David England: Always follow the money

Once the VIX crossed back down through the 10 EMA, this reassured traders and massive buying came back in the SPX. Once in April and in May, the VIX crossed back through the 10 EMA, and selling hit the SPX (see black ovals). Currently, the VIX is trading under the 10 EMA, signaling lower volatility and a continued market rally.

Here are the action points: While many traders use a VIX level like 20 or 30, I prefer using the VIX with this 10 EMA. As you have seen, it signaled the rally and drop during this timeframe, better than using just a specified number.

Next question: How do I use the VIX? For investing, when the VIX takes off, I can use these opportunities to add to my long term, high-dividend paying positions, at a lower share price.

For trading, I used VIX leveraged products, like the Velocity Shares Daily 2x VIX Short-Term ETN (TVIX). Before I proceed, I must warn that trading TVIX is not recommended because of its explosive volatility. It is a weapon of mass financial destruction if not traded without a proven system along with protective stops.

To illustrate my point, view the lower box. I designed a chart, using the price of TVIX (red shaded area). I use a 20 EMA (blue line) as a confirmation indicator. Notice what happened when TVIX crossed over the 20 EMA around Feb. 20?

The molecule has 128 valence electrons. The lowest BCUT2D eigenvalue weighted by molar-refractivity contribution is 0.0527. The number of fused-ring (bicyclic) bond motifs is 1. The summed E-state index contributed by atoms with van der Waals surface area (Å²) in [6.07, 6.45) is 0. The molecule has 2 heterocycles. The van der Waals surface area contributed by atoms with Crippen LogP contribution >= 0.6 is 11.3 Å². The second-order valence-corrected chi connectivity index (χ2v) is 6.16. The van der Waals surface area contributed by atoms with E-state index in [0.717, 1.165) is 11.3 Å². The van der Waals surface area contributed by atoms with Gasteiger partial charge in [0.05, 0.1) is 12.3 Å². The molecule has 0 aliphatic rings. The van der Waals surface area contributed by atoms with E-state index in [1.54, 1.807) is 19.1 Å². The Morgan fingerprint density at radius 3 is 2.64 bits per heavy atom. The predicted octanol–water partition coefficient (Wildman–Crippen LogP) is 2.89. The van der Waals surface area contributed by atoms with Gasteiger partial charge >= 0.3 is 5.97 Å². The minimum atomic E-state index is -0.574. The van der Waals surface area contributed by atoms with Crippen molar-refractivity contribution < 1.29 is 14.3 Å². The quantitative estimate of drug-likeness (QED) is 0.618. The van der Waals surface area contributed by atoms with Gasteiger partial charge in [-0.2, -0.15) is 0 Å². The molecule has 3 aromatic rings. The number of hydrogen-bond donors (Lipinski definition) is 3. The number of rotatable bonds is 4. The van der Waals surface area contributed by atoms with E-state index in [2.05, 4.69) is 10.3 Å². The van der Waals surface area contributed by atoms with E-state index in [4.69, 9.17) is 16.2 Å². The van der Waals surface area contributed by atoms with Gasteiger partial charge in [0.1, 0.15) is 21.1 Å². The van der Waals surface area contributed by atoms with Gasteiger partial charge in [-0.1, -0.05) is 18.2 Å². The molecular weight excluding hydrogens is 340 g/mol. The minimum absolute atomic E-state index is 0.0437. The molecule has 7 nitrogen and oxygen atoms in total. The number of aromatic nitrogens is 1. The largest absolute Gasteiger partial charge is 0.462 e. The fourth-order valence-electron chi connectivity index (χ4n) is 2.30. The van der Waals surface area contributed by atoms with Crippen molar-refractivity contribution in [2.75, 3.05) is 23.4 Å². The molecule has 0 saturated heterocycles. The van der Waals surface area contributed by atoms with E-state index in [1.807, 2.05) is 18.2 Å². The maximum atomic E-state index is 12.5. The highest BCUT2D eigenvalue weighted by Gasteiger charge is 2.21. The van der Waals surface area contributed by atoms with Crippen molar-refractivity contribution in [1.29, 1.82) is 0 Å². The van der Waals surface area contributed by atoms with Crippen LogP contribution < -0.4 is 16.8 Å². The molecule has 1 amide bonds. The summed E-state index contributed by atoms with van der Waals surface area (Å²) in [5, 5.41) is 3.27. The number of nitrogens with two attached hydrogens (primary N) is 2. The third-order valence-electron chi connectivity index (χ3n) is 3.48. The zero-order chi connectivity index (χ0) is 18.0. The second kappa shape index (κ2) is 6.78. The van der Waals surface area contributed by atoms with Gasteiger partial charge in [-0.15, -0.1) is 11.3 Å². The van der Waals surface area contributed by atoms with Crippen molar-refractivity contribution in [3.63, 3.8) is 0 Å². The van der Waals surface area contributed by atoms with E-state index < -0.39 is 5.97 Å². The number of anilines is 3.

TVIX

To answer the next question on how I trade the VIX, I designed a chart for TVIX and SPX, using my Simple Simon trading system. The time frame captures the volatility of the 2020 market selling and recovery.

At the end of February, (point C), TVIX closed above the 30 SMA (blue line), and a current trendline. After the third day of increasing Chaikin Money flow (CMF-middle box), and a MACD confirmation, (lower box), a formal buy signal hit, above the $82 price. Once hit, in the next three weeks, it ran from $80 to $1,000 — a 1,300%-plus run.